A Cops and Robbers Story
A Cops and Robbers Story
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In the 1980s, Corey Pegues was embroiled in a life of crime as a member of New York City's infamous Supreme Team gang. After a near-death gang confrontation, Pegues flees the city, only to return years later as a rising star in the NYPD. When Pegues speaks publicly in support of police reform, he becomes a target within the department and details of his former life are thrust into the spotlight.—Greenwich Entertainment
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A Victim Of His Own Hubris
It's a somewhat fascinating story-one of some redemption, but also of his own ego. Had he raised his voice in a manner in which he showed some humility, some regret and not thrown others so readily under the wheels of the bus, he's someone to cheer for. But he just comes across as so angry and bitter, and the reasons aren't all that valuable.
He's a former gang member, who found redemption in the military and found a particular calling, I suppose. But with some serious introspection, he might find that the underlying issue is, he wasn't getting the respect he felt due on the streets, and after learning the ins and outs of structured military life, and then law enforcement, he merely substituted one gang for another. Ultimately, law enforcement and the 'thin blue line', and gangsters with their 'honor' aren't much different; both operate on a line of trust, honor and a definite hierarchy, it's just that one is above water while the other preys in the deep murky waters outside the legal boundaries. There's not much to separate the two- basically a badge.
He could easily be an example for those that feel trapped in the projects of urban decay and limited options- yet he sees himself as that, with a far too elevated, vaulted sense of who he should be perceived as, as some sort of holy savior. His view should reflect that of a vessel to expedite these young people through him, NOT because of him. He believes his own hype, and I suppose on some level you have to, because if you don't believe who will? But ultimately, it should be served with a heaping helping of humility, a lot of humanity, and be willing to leave some bridges intact, rather than burning them to the ground.
I've no use for the grotesque 'journalist' without a lick of integrity- who seems more interested in the gross outing than the havoc he wreaked upon so many, but alas, this is ultimately the result of Mr. Pegues braggadocio and his retelling with absolutely zero remorse, going about it in a manner that feels far too much like some sort of homily, trying to regain some type of street credibility.
I believe his story has definitive value and is evidence that youthful transgressions can be converted and left behind, no matter the nature. With determination and willful intent, conversion can happen, but he seems to enjoy regaling others in these seriously heinous acts in his past rather than using them only as a means to an end. We are not defined by our past, but the actions wholeheartedly determine who and what we will be and it is entirely dependent on the view we take of our past.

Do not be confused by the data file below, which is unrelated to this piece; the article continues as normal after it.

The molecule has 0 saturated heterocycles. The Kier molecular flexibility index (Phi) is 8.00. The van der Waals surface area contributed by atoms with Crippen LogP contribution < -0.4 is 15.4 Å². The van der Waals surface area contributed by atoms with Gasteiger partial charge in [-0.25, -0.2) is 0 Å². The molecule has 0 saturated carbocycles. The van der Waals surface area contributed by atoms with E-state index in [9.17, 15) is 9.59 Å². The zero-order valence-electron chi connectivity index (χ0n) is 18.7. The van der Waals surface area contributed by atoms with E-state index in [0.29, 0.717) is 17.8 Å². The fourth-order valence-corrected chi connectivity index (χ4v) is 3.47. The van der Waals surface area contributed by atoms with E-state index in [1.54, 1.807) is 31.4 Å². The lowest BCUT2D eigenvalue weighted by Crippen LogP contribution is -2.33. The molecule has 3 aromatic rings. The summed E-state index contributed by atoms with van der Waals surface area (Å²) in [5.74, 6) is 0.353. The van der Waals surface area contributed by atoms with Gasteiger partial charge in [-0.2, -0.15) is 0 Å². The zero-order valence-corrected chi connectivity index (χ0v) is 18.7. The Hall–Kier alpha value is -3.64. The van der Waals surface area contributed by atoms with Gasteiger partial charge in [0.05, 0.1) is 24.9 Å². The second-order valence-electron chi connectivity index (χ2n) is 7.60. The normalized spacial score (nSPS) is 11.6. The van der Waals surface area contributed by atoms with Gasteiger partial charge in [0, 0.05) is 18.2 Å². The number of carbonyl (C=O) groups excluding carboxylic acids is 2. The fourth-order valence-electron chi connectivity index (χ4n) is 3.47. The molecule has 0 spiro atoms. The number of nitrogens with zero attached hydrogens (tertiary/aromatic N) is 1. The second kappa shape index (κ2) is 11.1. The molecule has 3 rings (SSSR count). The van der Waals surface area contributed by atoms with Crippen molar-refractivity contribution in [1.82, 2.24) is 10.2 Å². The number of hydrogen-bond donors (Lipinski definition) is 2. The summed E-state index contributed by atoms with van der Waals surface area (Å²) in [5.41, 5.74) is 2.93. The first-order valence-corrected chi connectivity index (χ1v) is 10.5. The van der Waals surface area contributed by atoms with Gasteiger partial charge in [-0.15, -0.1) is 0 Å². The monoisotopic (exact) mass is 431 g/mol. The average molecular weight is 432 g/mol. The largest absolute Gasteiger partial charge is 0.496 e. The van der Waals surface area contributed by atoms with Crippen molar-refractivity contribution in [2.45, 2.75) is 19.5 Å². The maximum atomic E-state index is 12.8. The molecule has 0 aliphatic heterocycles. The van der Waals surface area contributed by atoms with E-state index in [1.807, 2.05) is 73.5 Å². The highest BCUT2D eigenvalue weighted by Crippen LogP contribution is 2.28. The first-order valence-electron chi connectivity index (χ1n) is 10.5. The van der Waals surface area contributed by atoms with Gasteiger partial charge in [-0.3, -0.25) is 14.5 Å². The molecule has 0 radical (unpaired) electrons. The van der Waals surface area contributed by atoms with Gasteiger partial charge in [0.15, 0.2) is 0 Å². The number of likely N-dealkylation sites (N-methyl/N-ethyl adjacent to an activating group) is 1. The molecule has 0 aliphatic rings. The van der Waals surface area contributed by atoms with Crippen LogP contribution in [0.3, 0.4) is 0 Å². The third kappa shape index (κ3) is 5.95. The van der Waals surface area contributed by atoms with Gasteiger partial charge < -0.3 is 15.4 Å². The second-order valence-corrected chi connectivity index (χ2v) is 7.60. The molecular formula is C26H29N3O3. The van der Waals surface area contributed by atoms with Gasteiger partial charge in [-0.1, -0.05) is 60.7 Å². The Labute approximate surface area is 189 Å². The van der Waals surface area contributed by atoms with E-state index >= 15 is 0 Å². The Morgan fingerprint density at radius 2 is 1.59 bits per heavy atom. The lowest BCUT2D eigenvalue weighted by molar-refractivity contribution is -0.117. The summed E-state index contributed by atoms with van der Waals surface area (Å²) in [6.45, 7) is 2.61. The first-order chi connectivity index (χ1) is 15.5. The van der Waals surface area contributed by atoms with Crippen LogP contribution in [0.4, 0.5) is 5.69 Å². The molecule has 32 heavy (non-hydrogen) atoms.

I'm indifferent to his methods, and what he is doing going forward, and feel little to no attachment to his story. I think the filmmakers took a decent story and did what they could, but it feels like they indulged the ego trip and let him have free reign to try and form some opinions that the viewer is left to decipher, but can't quite get there due to the subject's unwillingness to find solid ground that doesn't begin to crumble the minute he stands upon it.
I get the impression that the filmmakers tried to portray a lot of the ancillary characters as the 'bad guys' and his gang member friends as the 'good guys' but despite the efforts to convey this, one is not necessarily left with that connection. His former partner is one such example and I feel horribly for how Corey completely abandoned him. His partner still seems incredibly hurt and it doesn't seem as though Corey has bothered to contact him and sincerely apologize.
Overall I'm rather indifferent to the whole tale- I sincerely hope Corey can find some happiness and some humility to cope with the things that life still has in store for him.
The whole thing is a mess
The whole thing is a mess. He and the NYPD are both right and both wrong. He had a past that should have disqualified him as a police officer. Doesn't matter what he says, those aren't the traits you want when you are first hiring a new officer going through the screening process. Nothing stops him from applying obviously, NYPD apparently did not do their due diligence or chose to look the other way and not go deep enough in the screening process. I would not be surprised if some type of politics or racial component was warming its way behind the scenes in the hiring process. Very common in big cities He played the system and he won overall. NYPD didn't build a case strong enough to get him out, just based on his past alone shouldn't have been too difficult but then again I must be fair, none of us were there to see what they had and what they could actually present as evidence. No shocker that he took a picture with Hillary Clinton and later I'm sure they distanced themselves as far as they could from their television prop. Tough situation, both right, both wrong, but in the end he retired and won the overall battle. Sad story for the NYPD.
Ps: I do believe in second chances, but attempted murder is something you just can't overlook in someone's past when they want to be a police officer. Not only did he pull the trigger once but twice. He can certainly have a second chance in other fields but not this one. I smell racist politics behind this somewhere along the line that kept him above water all those years.